Coop's Column - As Alert As Possible
Lent is a six-week season in the Christian year that starts with Ash Wednesday, reaches peak intensity and agony on Good Friday and finishes with a crescendo of joy and triumph at Easter.
“Then they asked him, ‘What must we do to do the works God requires?’ Jesus answered: ‘The work of God is this: to believe in the one he has sent.’” (John 6.28-29)
Consider these weighty and important words from Dietrich Bonhoeffer, whose years of unwavering devotion to his Lord and whose untiring resistance against evil Nazi oppression eventually cost him his life:
“The Christian lives wholly by the truth of God’s Word in Jesus Christ. If somebody asks him, ‘Where is your salvation, your righteousness?’ he can never point to himself. He points to the Word of God in Jesus Christ, which assures him salvation and righteousness.”
Then Bonhoeffer added: “[The Christian] is as alert as possible to this Word.”
Staying as alert as possible to Jesus: That, in a nutshell, is the entire purpose of the season of Lent.
Three Central Claims
Lent is a six-week season in the Christian year that starts with Ash Wednesday, reaches peak intensity and agony on Good Friday and finishes with a crescendo of joy and triumph at Easter. To begin their annual journey toward the Cross, Christian pilgrims humbly bow to permit ashes to be placed on their foreheads. This action and these ashes are external signs to themselves and also wordless witnesses to others about what they believe. By this act and by receiving these ashes Christians aim to make clear three central claims:
- Their days on earth are brief and swiftly diminishing. It’s “ashes to ashes, dust to dust” for all human beings—and thus for them too. No matter a person’s station or position in life, soon she or he shall die. The Italian proverb is blunt: “After the game is done, both the king and the pawn wind up in the same box.”
- They are aware that they have done injury and wrong toward God and others; they are penitent about what they have done (or about what they should have done, but didn’t); they are looking to Jesus’ death to bring them pardon and forgiveness. In the Old Testament ashes were an external expression of one’s internal remorse and penitence, and of a plea for mercy.
- They must pay close attention in order to hear well the voice of Jesus who is calling them by name and who longs to tell them, clearly and unmistakably, of his deep and abiding affection for them. They acknowledge that they need to cup their ears carefully in order to hear his endearing voice and his enduring message: “I love you, and have sacrificed my very life for you.” They admit, too, that they need practice in learning to tell him more often—and more ardently—of their own affection for him, and of their desire and intent to follow him as their Lord.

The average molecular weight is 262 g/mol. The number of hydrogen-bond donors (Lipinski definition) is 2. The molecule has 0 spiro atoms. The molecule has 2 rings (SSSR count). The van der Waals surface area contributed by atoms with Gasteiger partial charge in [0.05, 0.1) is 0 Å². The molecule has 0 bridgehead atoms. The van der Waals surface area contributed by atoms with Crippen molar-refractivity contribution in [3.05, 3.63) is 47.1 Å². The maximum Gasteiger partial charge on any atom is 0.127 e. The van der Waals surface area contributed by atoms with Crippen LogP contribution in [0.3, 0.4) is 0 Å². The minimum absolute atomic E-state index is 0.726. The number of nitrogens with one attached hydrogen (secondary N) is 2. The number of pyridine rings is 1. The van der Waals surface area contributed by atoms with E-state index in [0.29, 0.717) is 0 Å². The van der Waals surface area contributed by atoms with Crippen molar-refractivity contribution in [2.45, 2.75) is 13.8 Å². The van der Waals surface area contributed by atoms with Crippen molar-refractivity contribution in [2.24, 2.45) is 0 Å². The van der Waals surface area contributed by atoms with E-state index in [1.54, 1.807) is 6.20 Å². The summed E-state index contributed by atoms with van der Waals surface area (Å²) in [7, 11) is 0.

The goal of Lent is to remember. Yes, to re-member—literally, to “member again,” to hold together. Recall that the Biblical opposite of “to remember” is not “to forget.” It is “to dis-member”—to become shredded and torn to pieces, to be cut off and ripped away from the certain knowledge and clear conviction that the person who belongs to Christ is thereby part of a greater story and a larger purpose. To become dismembered spiritually is to lose touch with and to fail to keep in mind that single and all-important important truth which, amid the helter-skelter of life’s dizzying and destructive forces, alone can keep one from falling apart and flying to pieces: the deep-down joy of knowing that one belongs to God through Jesus Christ.
So the return of Lent this year summons every follower of Jesus and the entire fellowship of the church to important work. Lent calls believers, personally and corporately, again to place their Savior and Lord where he properly belongs—at the center of their life and as its foundation. It beckons them to “do the work which God requires” (John 6.28) and which alone brings God delight—namely, to “believe in the One he has sent.” (6.29)
Lent bids believers to make their way, yet again, toward Gethsemane and Golgotha and when they arrive there, not to depart too quickly or casually to hurry on by. For it is there that their Savior and Lord suffered and died—for them. It is there that heaven’s greatest treasure, the Son of God himself, was willing to become dismembered so that they could become whole again.
God forbid that any of us ever should ever approach Gethsemane and Golgotha—or make our 40-day Lenten journey toward them—with dry eyes and calloused hearts.
Jesus Christ is more a person to be loved and adored than a doctrine to be understood and discussed. May we during this Lenten season seek to “be as alert as possible” to Jesus, as Bonhoeffer encourages. With appropriate wonder may we survey our Lord’s Cross, sing him fitting praise, and offer him our hearts’ due devotion.
Be this, while life is mine, my canticle divine,
May Jesus Christ be praised.
Alike at work or prayer to Jesus I repair,
May Jesus Christ be praised.
“In life and in death keep thyself near Jesus, and entrust thyself to his fidelity, who alone can keep thee when all others fail.” ~ Thomas a Kempis, The Imitation of Christ
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